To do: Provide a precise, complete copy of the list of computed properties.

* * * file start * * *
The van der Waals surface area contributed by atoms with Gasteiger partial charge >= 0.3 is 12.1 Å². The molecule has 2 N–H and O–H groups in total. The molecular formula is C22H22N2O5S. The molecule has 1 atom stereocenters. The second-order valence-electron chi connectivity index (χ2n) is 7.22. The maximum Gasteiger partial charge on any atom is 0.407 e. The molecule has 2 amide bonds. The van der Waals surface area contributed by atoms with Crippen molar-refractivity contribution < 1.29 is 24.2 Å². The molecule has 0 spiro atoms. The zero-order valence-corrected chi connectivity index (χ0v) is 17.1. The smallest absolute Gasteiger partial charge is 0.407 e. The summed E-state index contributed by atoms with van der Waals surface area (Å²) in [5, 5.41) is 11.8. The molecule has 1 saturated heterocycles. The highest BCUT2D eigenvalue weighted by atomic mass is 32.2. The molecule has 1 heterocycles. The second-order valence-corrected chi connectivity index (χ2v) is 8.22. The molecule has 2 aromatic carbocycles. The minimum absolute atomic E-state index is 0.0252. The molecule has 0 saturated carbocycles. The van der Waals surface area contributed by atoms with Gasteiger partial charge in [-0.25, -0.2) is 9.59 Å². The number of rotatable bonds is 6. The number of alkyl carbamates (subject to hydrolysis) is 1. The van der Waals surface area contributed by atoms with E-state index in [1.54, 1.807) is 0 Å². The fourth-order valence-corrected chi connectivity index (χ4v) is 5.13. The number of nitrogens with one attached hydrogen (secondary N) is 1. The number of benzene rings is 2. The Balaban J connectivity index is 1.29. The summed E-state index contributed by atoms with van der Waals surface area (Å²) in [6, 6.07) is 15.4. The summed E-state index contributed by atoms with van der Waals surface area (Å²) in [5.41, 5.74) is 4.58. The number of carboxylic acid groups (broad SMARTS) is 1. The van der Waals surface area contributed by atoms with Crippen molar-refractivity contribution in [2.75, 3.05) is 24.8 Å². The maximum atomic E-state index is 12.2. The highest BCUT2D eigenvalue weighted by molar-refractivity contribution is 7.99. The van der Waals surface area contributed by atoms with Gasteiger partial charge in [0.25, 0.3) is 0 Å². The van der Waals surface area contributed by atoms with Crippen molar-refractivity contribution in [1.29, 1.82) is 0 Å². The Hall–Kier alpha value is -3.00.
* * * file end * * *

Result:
The van der Waals surface area contributed by atoms with Gasteiger partial charge >= 0.3 is 12.1 Å². The molecule has 2 N–H and O–H groups in total. The molecular formula is C22H22N2O5S. The molecule has 1 atom stereocenters. The second-order valence-electron chi connectivity index (χ2n) is 7.22. The maximum Gasteiger partial charge on any atom is 0.407 e. The molecule has 2 amide bonds. The van der Waals surface area contributed by atoms with Crippen molar-refractivity contribution < 1.29 is 24.2 Å². The molecule has 0 spiro atoms. The zero-order valence-corrected chi connectivity index (χ0v) is 17.1. The smallest absolute Gasteiger partial charge is 0.407 e. The summed E-state index contributed by atoms with van der Waals surface area (Å²) in [5, 5.41) is 11.8. The molecule has 1 saturated heterocycles. The highest BCUT2D eigenvalue weighted by atomic mass is 32.2. The molecule has 1 heterocycles. The second-order valence-corrected chi connectivity index (χ2v) is 8.22. The molecule has 2 aromatic carbocycles. The minimum absolute atomic E-state index is 0.0252. The molecule has 0 saturated carbocycles. The van der Waals surface area contributed by atoms with Gasteiger partial charge in [-0.25, -0.2) is 9.59 Å². The number of rotatable bonds is 6. The number of alkyl carbamates (subject to hydrolysis) is 1. The van der Waals surface area contributed by atoms with E-state index in [1.54, 1.807) is 0 Å². The fourth-order valence-corrected chi connectivity index (χ4v) is 5.13. The number of nitrogens with one attached hydrogen (secondary N) is 1. The number of benzene rings is 2. The Balaban J connectivity index is 1.29. The summed E-state index contributed by atoms with van der Waals surface area (Å²) in [6, 6.07) is 15.4. The summed E-state index contributed by atoms with van der Waals surface area (Å²) in [5.41, 5.74) is 4.58. The number of carboxylic acid groups (broad SMARTS) is 1. The van der Waals surface area contributed by atoms with Crippen molar-refractivity contribution in [2.75, 3.05) is 24.8 Å². The maximum atomic E-state index is 12.2. The highest BCUT2D eigenvalue weighted by molar-refractivity contribution is 7.99. The van der Waals surface area contributed by atoms with Gasteiger partial charge in [0.25, 0.3) is 0 Å². The van der Waals surface area contributed by atoms with Crippen molar-refractivity contribution in [1.29, 1.82) is 0 Å². The Hall–Kier alpha value is -3.00.